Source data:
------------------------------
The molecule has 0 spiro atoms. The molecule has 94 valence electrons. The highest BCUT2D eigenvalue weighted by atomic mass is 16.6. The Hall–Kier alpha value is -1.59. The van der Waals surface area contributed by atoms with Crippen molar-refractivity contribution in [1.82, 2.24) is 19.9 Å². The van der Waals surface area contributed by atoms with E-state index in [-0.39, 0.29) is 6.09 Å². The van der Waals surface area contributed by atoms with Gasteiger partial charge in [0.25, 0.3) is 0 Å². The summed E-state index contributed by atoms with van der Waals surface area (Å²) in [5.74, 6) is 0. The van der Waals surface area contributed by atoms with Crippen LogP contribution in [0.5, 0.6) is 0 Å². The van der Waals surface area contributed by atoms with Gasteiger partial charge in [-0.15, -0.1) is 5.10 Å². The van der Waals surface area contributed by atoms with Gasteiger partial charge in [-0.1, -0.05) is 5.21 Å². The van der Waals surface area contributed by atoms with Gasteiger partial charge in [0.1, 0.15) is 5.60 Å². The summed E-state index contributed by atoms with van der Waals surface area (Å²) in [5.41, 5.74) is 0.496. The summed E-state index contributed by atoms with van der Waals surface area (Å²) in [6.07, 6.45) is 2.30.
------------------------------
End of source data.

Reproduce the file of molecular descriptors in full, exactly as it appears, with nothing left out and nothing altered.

The molecule has 0 spiro atoms. The molecule has 94 valence electrons. The highest BCUT2D eigenvalue weighted by atomic mass is 16.6. The Hall–Kier alpha value is -1.59. The van der Waals surface area contributed by atoms with Crippen molar-refractivity contribution in [1.82, 2.24) is 19.9 Å². The van der Waals surface area contributed by atoms with E-state index in [-0.39, 0.29) is 6.09 Å². The van der Waals surface area contributed by atoms with Gasteiger partial charge in [0.25, 0.3) is 0 Å². The summed E-state index contributed by atoms with van der Waals surface area (Å²) in [5.74, 6) is 0. The van der Waals surface area contributed by atoms with Crippen LogP contribution in [0.5, 0.6) is 0 Å². The van der Waals surface area contributed by atoms with Gasteiger partial charge in [-0.15, -0.1) is 5.10 Å². The van der Waals surface area contributed by atoms with Gasteiger partial charge in [-0.1, -0.05) is 5.21 Å². The van der Waals surface area contributed by atoms with Gasteiger partial charge in [0.1, 0.15) is 5.60 Å². The summed E-state index contributed by atoms with van der Waals surface area (Å²) in [5.41, 5.74) is 0.496. The summed E-state index contributed by atoms with van der Waals surface area (Å²) in [6.07, 6.45) is 2.30.